While Netflix CEO Reed Hastings spent most of his keynote presentation at this morning’s Consumer Electronics Show (CES) reiterating how Netflix has transformed the way viewers access and consume content (we get it, streaming services like Netflix give the power back to the people), he did hit the audience with a pretty major announcement. During today’s presentation, Netflix turned on access to 130 new countries, including Vietnam, India, Nigeria, Poland and Russia, a massive increase from the 60 countries that had Netflix access prior to today’s announcement. The company has also increased its supported languages to 21, adding Korean, Arabic and Chinese.
Hastings also announced that Netflix will launch dynamic range definition later this year, though he didn’t hint at a release date. This is just on the heels of the service’s introduction of 4K ultra definition just two years ago. According to Hastings, since then, Netflix has become the leading creator of 4K content through their original series and films, which are primarily produced in 4K UHD.
Netflix certainly has played an active role in the 4K TV world. At CES 2015, Netflix was a part of Samsung’s announcement of the new UHD Alliance (UHDA), a group of TV manufacturers and content providers, including Netflix, tasked with setting standards for 4K TV content, terminology and delivery. The alliance was formed as an answer to the biggest issues surrounding 4K TVs: what consumers are able to watch and how they’ll be able to watch it. In December 2015, the group completed its specifications for UHD displays, content, and distribution, and this week at CES 2016 they unveiled the Ultra HD Premium logo that will identify devices, content and services that are capable of delivering a premium HD experience that meets those new specifications. However, chances are these specs will be updated very soon as LG’s 2016 OLED 4K TV, introduced at this year’s CES, already exceeds the Ultra HD Premium specs set by the UHDA.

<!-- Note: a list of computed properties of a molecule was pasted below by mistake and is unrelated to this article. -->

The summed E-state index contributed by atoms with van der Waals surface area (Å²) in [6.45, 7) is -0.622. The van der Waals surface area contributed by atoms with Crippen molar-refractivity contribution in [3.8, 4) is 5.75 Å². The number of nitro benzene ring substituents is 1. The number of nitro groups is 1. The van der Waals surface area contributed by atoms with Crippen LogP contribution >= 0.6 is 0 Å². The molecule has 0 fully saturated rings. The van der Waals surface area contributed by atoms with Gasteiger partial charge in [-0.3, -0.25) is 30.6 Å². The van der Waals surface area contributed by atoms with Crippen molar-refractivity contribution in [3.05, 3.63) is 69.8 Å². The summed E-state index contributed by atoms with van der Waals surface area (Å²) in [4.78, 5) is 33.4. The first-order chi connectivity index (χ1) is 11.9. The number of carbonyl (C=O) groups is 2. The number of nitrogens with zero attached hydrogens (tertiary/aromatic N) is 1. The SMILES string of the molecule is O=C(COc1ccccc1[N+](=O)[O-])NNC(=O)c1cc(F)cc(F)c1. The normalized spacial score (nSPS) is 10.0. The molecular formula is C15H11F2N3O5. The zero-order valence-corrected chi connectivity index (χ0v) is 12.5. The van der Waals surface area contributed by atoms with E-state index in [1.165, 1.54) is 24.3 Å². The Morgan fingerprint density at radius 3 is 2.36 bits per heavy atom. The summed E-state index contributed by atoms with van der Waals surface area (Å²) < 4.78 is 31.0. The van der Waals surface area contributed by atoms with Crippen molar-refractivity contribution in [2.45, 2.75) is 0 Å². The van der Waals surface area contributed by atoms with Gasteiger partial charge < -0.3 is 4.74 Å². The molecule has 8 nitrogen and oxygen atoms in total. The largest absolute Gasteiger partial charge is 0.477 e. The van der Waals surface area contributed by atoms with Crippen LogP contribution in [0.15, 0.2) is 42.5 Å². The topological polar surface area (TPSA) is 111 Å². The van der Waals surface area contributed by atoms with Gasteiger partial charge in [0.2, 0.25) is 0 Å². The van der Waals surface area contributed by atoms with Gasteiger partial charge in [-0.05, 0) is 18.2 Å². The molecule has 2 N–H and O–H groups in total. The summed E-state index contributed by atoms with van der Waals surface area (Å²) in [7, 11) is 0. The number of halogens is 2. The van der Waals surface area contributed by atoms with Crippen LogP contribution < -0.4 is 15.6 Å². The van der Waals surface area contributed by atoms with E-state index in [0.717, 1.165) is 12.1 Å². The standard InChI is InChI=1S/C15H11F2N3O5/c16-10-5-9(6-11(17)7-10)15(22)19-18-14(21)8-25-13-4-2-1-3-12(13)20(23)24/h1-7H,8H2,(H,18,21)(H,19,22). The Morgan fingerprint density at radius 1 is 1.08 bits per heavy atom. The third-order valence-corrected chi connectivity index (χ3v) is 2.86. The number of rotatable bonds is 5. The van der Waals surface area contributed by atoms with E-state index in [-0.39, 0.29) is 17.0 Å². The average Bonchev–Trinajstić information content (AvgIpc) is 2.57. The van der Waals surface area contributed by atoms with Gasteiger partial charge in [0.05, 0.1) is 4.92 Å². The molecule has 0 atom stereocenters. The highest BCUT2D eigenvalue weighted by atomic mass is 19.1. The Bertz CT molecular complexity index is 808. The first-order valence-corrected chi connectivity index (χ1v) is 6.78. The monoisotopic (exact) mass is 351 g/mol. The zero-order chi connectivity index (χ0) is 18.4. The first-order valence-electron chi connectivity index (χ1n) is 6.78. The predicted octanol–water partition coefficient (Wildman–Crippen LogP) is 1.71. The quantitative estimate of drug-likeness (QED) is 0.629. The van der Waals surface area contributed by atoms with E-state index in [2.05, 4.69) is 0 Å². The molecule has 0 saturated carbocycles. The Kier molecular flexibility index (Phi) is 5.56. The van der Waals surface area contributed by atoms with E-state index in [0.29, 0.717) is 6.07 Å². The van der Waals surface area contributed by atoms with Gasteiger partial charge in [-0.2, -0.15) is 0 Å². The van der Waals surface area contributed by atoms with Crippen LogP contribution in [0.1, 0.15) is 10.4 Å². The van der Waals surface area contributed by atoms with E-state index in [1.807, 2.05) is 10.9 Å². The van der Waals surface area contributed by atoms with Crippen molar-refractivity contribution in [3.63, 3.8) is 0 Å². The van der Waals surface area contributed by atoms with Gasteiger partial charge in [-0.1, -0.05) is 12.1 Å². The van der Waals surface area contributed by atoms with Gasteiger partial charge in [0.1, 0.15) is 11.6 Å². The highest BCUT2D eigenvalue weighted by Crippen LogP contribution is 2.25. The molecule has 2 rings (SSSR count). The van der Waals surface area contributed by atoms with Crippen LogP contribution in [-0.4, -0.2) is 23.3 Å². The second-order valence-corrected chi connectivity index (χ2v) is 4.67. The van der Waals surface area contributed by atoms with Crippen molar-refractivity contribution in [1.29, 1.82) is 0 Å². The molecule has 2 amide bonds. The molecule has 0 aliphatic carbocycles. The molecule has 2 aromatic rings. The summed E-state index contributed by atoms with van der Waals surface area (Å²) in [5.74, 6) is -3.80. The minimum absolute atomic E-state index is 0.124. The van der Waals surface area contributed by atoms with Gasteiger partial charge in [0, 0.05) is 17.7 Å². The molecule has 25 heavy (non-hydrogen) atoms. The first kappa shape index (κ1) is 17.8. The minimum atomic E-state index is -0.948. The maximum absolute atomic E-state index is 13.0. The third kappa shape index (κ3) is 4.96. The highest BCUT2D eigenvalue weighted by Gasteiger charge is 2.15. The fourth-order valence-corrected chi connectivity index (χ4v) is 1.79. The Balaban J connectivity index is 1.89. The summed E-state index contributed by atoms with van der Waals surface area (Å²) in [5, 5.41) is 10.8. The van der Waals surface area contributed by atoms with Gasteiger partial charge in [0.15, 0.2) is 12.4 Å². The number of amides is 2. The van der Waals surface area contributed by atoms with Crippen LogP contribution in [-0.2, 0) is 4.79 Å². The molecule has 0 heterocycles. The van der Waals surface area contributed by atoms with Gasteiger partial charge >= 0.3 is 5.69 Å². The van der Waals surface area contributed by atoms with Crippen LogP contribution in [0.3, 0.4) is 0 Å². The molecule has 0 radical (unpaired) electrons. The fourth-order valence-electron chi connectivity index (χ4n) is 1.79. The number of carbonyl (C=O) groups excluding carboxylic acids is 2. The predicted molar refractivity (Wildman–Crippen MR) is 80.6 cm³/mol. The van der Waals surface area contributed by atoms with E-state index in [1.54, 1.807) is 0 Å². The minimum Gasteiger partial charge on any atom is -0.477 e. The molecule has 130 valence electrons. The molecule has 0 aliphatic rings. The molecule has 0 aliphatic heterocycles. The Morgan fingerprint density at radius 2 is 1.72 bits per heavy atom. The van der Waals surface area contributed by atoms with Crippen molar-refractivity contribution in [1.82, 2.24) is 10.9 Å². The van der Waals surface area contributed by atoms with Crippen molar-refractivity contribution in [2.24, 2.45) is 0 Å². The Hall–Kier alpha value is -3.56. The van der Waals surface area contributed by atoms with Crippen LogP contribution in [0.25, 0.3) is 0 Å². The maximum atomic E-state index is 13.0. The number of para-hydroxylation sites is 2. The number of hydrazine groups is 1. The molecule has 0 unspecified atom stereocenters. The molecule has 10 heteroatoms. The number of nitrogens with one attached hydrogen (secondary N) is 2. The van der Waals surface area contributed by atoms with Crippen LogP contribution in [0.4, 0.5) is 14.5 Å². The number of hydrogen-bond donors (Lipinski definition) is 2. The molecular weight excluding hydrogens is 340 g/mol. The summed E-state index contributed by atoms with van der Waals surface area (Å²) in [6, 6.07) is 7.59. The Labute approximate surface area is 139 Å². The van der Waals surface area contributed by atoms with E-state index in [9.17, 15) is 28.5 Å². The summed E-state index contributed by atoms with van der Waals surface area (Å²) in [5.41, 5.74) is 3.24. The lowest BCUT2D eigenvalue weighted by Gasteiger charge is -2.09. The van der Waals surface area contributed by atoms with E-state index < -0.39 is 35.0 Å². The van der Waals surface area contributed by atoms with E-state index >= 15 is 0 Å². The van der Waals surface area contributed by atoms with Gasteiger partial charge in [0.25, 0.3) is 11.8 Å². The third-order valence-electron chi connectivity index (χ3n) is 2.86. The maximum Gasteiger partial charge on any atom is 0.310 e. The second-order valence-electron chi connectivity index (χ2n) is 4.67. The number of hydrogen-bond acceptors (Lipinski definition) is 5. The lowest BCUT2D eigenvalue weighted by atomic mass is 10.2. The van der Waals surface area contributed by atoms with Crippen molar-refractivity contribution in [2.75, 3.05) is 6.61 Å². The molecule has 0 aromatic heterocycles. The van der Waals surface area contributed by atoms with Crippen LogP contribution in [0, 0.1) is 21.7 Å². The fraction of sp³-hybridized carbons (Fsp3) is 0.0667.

This is a major advancement from what we heard from Netflix at CES 2015 when the service announced its Netflix Recommended TV program, touted to be a “smart TV evaluation program” designed to help consumers find TVs that deliver the best Netflix experience. Netflix announced the criteria used in the evaluation process in the spring of 2015, which included:
- Fast app launch
- Fast app resume
- Fast video playback
- Netflix button on remote
- Easy Netflix access on TV
- TV instant on
- Latest version of Netflix installed
What qualifies as “fast” and “easy” is unclear, but today certain models of Hisense, LG, Panasonic, Philips, Sharp, Sony, and VIZIO, as well as several ROKU TV manufacturers, are now considered Netflix recommended smart TVs.
More Original Content Coming in 2016
From a content standpoint, viewers can expect to see even more high quality, original content from Netflix, from comedies, dramas, sci-fi thrillers, documentaries and more. Notable mentions include “The Crown,” the story of Queen Elizabeth II; Baz Lurhmann’s “The Get Down“; and a documentary series by comedian Chelsea Handler. While Ted Sarandos, chief content officer, didn’t offer a full list of upcoming content, he did flash this graphic up on the screen:
What Netflix content are you looking forward to in 2016? Let us know in the comments.